It’s been a while since we’ve heard about any new COVID variants and, for many Aussies, the pandemic is appearing to wind down. Borders are opening, vaccination rates are up, and restrictions are lifting in previously-locked down states.
However, just because we are personally absolutely done with COVID does not mean that it’s done with us. New variants have emerged in recent weeks that have scientists concerned.
The first is an offshoot of the delta variant called AY.4.2 that was first identified in the UK, while the second, B.1.1.529 — which the World Health Organisation has now labelled Omicron — appears to have originated in Botswana.
Researchers are monitoring their spread closely as they move across the globe for signs that they could lead to more infections.
Here’s everything you need to know about the new COVID strains.
AY.4.2 is also known as a type of ‘delta plus’ variant as it evolved from the delta strain, itself a subset of the original SARS-COV-2 virus that began the pandemic in 2019. There are currently over 75 different variations of the delta strain that have been identified as circulating around the globe and not all of them are cause for concern.
AY.4.2 is however grabbing headlines as it’s thought to account for nearly 10% of new COVID cases in the UK and has been identified as moving rapidly across Europe.
It’s so-called because it has two genetic mutations affecting its spike protein outer layer; Y145H and A222V. These mutations have both been seen in other variants, though never together. Researchers are looking into whether these changes will make the variant harder to recognise or fight by our antibodies, and early reports suggest it may be 10-15% more transmissible than the main B.1.617.2 delta variant.
Last month, the Communicable Diseases Genomics Network (CDGN) confirmed that AY.4.2 has already made its way to Australia however health authorities are not too concerned as it doesn’t appear to be causing a spike in case numbers.
The fact that this strain has emerged in places like Germany and Ireland and largely disappeared without serious consequence suggests that it’s probably not going to be a major dominant variant however there are warnings that we still need to be vigilant.
The second and slightly more concerning variant is B.1.1.529, or Omicron, which has 32 different mutations in its spike protein casing.
The new variant has scientists worried because of how different it may appear to our immune systems from the original COVID-19 virus that vaccines have prepared us for.
In fact, the mutations identified in Omicron have got experts concerned that it could be a more transmissible strain of the virus than Delta, and have reduced sensitivity to antibody activity induced by past infection or vaccines, compared to how well the antibody neutralises ancestry virus.
Imperial College London virologist Dr Tom Peacock sounded the alarm about the variant by sharing its genome online, saying that the “incredibly high amount of spike mutations suggest this could be of real concern.”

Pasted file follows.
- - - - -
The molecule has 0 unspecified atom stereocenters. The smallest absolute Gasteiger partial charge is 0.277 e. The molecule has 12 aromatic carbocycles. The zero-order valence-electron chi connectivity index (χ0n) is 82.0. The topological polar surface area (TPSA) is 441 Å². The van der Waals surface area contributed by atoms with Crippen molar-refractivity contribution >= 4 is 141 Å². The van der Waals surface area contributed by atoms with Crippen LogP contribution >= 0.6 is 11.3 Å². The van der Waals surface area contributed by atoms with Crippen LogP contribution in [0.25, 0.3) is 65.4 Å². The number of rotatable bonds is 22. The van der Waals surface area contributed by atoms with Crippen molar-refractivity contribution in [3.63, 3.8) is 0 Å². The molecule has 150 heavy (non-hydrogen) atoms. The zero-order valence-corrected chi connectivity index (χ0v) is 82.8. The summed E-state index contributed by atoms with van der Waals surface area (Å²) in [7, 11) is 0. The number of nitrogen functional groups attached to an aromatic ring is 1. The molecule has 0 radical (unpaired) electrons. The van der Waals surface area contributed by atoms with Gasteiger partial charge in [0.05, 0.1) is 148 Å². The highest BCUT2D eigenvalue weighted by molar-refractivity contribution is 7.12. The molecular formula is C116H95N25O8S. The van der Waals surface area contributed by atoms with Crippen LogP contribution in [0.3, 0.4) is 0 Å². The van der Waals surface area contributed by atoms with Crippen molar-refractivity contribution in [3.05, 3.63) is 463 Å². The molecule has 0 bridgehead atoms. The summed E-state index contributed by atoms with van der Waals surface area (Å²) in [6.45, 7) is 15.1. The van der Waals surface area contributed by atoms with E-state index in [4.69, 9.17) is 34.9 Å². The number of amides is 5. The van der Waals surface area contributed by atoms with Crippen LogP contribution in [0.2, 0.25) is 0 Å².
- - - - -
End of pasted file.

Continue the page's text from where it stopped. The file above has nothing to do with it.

He has said that B.1.1.529 “very, very much should be monitored due to that horrific spike profile”, and that he expected it “would be worse antigenically than nearly anything else about.”
The strain has been found in Botswana, South Africa, and Hong Kong and has now also made its way to Australia, bringing back the need for anyone entering the country to self-isolate for three days and prove they have tested negative for COVID-19.
The two positive cases detected in Australia were by way of two fully vaccinated and asymptomatic people who arrived in Sydney from southern Africa on Saturday, November 27. They are now in isolation in the state’s Special Health Accommodation.
“We need to learn to live alongside the virus. We also need to live alongside the various strains of the virus that will come our way,” NSW Premier Dominic Perrottet said in a press conference.
There are reports that a spike in COVID cases in South Africa may have been caused by the new strain and the country has been placed on the red list for travel restrictions by the UK. As many as 90% of new infections in the South African region of Gauteng are thought to be attributable to the new strain. Flights from the bordering nations of Namibia, Lesotho, Botswana, Eswatini, and Zimbabwe have also been blocked and Israel has also implemented the same restrictions.
Senior British scientists have described B.1.1.529 as “the worst” variant they have seen since the start of the pandemic. The Director of South Africa’s Centre for Epidemic Response and Innovation, Tulio de Oliveira, has also taken to Twitter to voice his concerns about the spread of this new strain.
This new variant, B.1.1.529 seems to spread very quick! In less than 2 weeks now dominates all infections following a devastating Delta wave in South Africa (Blue new variant, now at 75% of last genomes and soon to reach 100%) pic.twitter.com/Z9mde45Qe0
— Tulio de Oliveira (@Tuliodna) November 25, 2021
In tracking emerging variants, the WHO have placed B.1.1.529 under their “variants under monitoring” category which, so far, contains seven other strains. These are variants “with genetic changes that are suspected to affect virus characteristics with some indication that it may pose a future risk” but that requires further research.
If the strain does turn out to be as transmissible as Peacock fears, it will be upgraded to a Variant of Interest and could be dubbed ‘Nu’ in accordance with the Greek alphabetical naming protocol.
Still, it’s a stark reminder that the pandemic could well be far from over.